By this time the sun was blazing, which made the colors bright as I had hoped. In short, it was perfect weather. However, as anyone who has spent much time behind the eyepiece of a video camera knows, it becomes extremely difficult to see what's going on in your camera in bright sunlight. The flip open screen becomes useless, so you must close it and mash the eyepiece cup to your eye, trying to block out all the other light as you struggle to see what's happening. Forget about trying to focus --- you must rely on the auto focus (although in light this bright most everything will be in focus anyway, since the iris is barely open). Then, your eye adjusts to that small, dark eyepiece, so that when you pull your head away you're blinded by the daylight.

    I was too busy trying to negotiate the eyepiece to look at the video feed coming to our monitor from the tiny radio camera on the plane, but later I saw that the image was slightly fuzzy, shot through occasionally with static, and featured a blur in the center which was the rapidly spinning propeller. In short, just what I had expected. Alan directed the Swedish Physicist to turn the plane so that we could see the Fermilab hi-rise in the distance, which was the shot I had been looking for. Sure enough, there it was --- but for just a second or two, and tiny in the distance. I had visualized a long, slow, deliberate shot, but as Monica has pointed out several times there can be a huge gap between what you visualize and what you actually get on camera. Even between what you remember getting on camera and what's actually there. For example, both Monica and I visualized Leon Lederman's hands as he drew diagrams in the air during our interview, but for technical reasons the shot was much tighter and showed none of his hands waving. But that's part of the fun --- things also get captured that you don't remember, don't know at the time, and don't expect. That's why the editing room is such an enormously important place. We're grocery shopping now --- the editing process is where the cooking actually begins. Our job is to get all the ingredients we could possibly dream of needing, so that when the chef asks for paprika, we not only have it but can ask "Dried? Powdered? Chilean? Andean? Peruvian? Sweet? Red? White? or Hungarian?"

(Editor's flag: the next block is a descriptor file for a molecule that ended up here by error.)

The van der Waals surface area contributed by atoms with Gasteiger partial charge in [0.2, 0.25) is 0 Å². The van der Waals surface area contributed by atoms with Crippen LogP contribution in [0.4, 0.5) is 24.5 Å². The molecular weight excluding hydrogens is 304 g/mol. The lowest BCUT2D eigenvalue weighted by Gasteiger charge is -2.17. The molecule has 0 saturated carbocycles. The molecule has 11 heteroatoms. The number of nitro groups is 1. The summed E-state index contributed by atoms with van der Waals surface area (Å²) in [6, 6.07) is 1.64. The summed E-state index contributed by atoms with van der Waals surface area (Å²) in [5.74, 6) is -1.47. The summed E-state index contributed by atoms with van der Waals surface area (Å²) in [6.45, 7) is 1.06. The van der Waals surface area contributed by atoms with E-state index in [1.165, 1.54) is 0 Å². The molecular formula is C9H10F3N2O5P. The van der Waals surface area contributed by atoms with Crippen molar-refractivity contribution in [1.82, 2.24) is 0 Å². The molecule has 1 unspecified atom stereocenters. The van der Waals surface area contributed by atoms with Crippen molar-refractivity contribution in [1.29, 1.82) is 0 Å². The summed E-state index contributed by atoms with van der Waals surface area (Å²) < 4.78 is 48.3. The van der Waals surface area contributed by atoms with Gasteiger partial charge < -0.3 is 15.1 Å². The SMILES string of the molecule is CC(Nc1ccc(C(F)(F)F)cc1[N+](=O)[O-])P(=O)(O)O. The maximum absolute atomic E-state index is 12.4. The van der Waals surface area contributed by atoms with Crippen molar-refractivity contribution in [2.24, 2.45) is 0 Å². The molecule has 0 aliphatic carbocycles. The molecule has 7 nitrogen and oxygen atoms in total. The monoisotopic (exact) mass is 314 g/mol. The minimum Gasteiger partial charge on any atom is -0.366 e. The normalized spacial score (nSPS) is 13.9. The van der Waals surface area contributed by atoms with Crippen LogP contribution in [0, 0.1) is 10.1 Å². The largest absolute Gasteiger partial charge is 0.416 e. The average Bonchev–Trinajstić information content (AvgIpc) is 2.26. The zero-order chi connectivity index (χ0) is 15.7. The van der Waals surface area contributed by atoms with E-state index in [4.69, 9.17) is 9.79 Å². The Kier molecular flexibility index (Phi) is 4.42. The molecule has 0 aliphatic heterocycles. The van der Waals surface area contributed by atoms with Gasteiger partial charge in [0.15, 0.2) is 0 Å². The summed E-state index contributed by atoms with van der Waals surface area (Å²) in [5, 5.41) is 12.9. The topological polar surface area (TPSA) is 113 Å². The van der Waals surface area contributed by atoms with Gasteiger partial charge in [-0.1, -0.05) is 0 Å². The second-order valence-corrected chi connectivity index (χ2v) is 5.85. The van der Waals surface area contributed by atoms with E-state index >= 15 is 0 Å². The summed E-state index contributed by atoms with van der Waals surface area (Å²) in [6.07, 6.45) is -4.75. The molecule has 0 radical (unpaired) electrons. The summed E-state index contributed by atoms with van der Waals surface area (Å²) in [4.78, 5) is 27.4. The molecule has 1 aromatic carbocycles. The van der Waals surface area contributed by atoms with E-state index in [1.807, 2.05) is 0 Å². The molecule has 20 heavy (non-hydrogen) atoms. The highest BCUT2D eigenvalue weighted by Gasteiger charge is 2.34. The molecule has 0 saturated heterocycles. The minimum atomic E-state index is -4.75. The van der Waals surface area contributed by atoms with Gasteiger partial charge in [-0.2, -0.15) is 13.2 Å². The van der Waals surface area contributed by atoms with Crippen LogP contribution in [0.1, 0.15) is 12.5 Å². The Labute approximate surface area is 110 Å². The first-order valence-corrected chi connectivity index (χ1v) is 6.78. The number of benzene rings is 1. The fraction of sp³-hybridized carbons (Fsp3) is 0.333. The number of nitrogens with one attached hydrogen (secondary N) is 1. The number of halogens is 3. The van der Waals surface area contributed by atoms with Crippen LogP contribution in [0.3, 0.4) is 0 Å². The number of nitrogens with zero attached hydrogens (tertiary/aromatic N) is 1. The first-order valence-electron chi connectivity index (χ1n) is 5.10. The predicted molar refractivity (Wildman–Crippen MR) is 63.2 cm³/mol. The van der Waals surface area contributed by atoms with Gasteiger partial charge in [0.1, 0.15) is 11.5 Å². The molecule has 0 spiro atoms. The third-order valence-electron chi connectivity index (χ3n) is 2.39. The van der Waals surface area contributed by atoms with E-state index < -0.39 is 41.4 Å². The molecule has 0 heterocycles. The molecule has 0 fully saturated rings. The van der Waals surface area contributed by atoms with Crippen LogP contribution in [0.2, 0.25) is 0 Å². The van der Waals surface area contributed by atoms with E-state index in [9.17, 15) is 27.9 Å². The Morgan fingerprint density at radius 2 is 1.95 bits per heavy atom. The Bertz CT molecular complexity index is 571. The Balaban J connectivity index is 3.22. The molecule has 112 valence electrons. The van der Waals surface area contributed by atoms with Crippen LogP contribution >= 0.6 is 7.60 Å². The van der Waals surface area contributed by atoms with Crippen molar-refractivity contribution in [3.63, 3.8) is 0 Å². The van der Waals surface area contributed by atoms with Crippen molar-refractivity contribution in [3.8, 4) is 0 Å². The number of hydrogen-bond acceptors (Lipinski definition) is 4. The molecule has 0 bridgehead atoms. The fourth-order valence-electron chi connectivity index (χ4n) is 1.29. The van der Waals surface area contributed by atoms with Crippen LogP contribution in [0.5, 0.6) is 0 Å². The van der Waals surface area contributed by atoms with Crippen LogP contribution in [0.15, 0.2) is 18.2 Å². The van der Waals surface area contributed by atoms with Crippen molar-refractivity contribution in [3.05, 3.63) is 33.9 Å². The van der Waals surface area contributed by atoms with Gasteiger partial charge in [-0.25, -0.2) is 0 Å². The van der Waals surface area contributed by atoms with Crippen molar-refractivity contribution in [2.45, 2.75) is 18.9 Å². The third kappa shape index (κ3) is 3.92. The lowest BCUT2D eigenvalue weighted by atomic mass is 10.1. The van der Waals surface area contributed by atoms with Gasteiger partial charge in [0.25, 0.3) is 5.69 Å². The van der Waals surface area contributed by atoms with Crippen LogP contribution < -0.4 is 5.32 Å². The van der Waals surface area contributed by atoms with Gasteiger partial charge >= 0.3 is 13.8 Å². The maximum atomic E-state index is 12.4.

Near the end of the flight, the tiny engine suddenly cut out. "Stick only!" Alan called out. The Swedish Physicist did not panic. He brought the plane down, slowly, carefully, and it bounced once or twice and rolled to a perfect stop. The camera was unharmed, and they had to get back to work so we packed it all up as they sprayed down the plane with windex. We made plans to meet them again during their next actual Barnstormers club meeting, viewing this as more of a test flight. We all agreed that the camera ought to be strapped onto the wing rather than the fuselage, so we could get unobstructed views.